Recovering energy from faeces

Eawag is taking its experience with the treatment of faecal sludge in low-income countries and applying this know-how in Switzerland. The aim is to develop solutions that allow wastewater to be used as a source of energy and nutrients.
The beaker test is used to determine which flocculants are best suited to dewatering the black water. (Photo: Linda Strande, Eawag)

The difference couldn’t be starker: In Switzerland, 97 per cent of households are connected to central wastewater treatment plants, whereas three billion people worldwide have no connection to a sewage system at all – predominantly in low-income countries.

Understandably, these two very different realities call for different solutions when it comes to sewage disposal. For a long time, Eawag has been carrying out research into how sanitation provision can be improved around the world – partly by means of appropriate treatment of faecal sludge, which can be used as a fuel once it has been dried. The insights gained in Africa, for example, are soon to be applied in Switzerland: “We want to make the knowledge gained over decades of research available for use all over the world,” says Michael Vogel from Eawag's Department of Sanitation, Water and Solid Waste for Development. “We’re working together to achieve global solutions.”

Solid fuels for industry

Solutions of this kind are of interest in the context of a “sanitation and nutrient transition”, which includes efforts to optimise the recovery of resources from wastewater in high-income countries. Led by Linda Strande, the Eawag research group Management of Excreta, Wastewater and Sludge (MEWS) has carried out studies and pilot projects in several African countries with technologies for producing solid fuels from faeces. In this context, the wide variations in the characteristics of faecal sludge represent a considerable challenge, but there are also pivotal questions around how the sludge can be dewatered, how much energy and space this requires, and what kind of market ultimately exists for these faecal fuels. As became apparent in Uganda and Senegal, there may be significant potential for their use in industry. For example, there is consistently high demand for fuels for the operation of brick kilns – and with industrial applications, the issue of potential pathogen transmission from faecal fuels does not arise.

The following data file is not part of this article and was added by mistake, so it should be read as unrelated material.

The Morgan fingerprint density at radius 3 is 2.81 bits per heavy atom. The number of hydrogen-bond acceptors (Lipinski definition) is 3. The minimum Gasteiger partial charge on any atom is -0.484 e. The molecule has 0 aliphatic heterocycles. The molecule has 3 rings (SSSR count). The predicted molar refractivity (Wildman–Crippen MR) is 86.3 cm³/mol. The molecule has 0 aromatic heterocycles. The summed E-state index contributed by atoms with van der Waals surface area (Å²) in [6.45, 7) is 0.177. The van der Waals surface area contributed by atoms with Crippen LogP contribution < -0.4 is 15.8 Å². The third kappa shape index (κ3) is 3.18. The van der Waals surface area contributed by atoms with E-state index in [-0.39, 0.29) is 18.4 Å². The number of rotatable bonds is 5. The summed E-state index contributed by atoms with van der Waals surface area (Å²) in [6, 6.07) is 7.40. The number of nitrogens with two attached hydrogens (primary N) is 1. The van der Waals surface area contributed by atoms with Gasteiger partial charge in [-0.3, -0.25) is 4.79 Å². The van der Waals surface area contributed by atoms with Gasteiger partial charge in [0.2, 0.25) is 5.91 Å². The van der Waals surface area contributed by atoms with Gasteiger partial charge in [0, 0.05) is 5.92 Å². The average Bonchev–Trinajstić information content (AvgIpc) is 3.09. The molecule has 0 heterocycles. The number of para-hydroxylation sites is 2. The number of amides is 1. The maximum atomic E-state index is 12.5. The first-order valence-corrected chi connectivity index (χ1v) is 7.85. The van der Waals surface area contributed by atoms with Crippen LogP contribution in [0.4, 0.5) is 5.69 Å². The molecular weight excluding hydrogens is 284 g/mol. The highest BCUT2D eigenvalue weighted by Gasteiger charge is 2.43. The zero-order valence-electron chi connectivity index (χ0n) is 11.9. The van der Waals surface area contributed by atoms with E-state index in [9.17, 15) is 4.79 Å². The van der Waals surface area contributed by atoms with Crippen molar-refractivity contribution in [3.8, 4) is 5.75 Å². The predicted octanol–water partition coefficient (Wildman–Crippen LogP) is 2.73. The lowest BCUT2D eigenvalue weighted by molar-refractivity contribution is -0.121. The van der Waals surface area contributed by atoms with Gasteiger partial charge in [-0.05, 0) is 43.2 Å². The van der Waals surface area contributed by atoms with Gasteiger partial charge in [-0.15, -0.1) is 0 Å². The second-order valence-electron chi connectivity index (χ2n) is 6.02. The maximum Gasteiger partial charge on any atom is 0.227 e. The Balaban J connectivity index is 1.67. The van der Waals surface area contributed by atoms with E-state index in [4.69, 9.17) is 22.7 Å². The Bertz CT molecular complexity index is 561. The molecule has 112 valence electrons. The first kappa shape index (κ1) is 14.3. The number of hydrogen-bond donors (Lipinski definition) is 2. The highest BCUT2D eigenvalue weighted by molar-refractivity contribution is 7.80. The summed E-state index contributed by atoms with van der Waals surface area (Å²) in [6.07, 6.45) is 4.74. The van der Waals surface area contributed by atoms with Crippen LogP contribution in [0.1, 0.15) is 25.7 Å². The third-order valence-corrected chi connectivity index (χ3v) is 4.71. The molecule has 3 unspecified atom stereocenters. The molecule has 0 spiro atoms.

Here in Switzerland, the concept of using black water directly at source is still in its infancy. “Research into the necessary technologies has only recently begun in Switzerland,” says Michael Vogel, Scientific Collaborator in the MEWS research group. One significant contender is the idea of dividing the wastewater into three components – urine, black water (flush water with faeces) and grey water (slightly dirty water from showers etc.) – and treating it in decentralised facilities.

Vogel has a process in mind for dewatering black water directly in basements, as well as logistical solutions to enable the further use of solids at a district level. It may even make sense to combine centralised and decentralised systems, using certain components directly in situ for the recovery of energy and nutrients while feeding the residual water into the sewage system. “This issue requires a localised as well as holistic approach,” says Vogel. “Some of the factors to consider include costs, greenhouse gas emissions and existing infrastructure, as well as the capacity available at the central wastewater treatment plant.”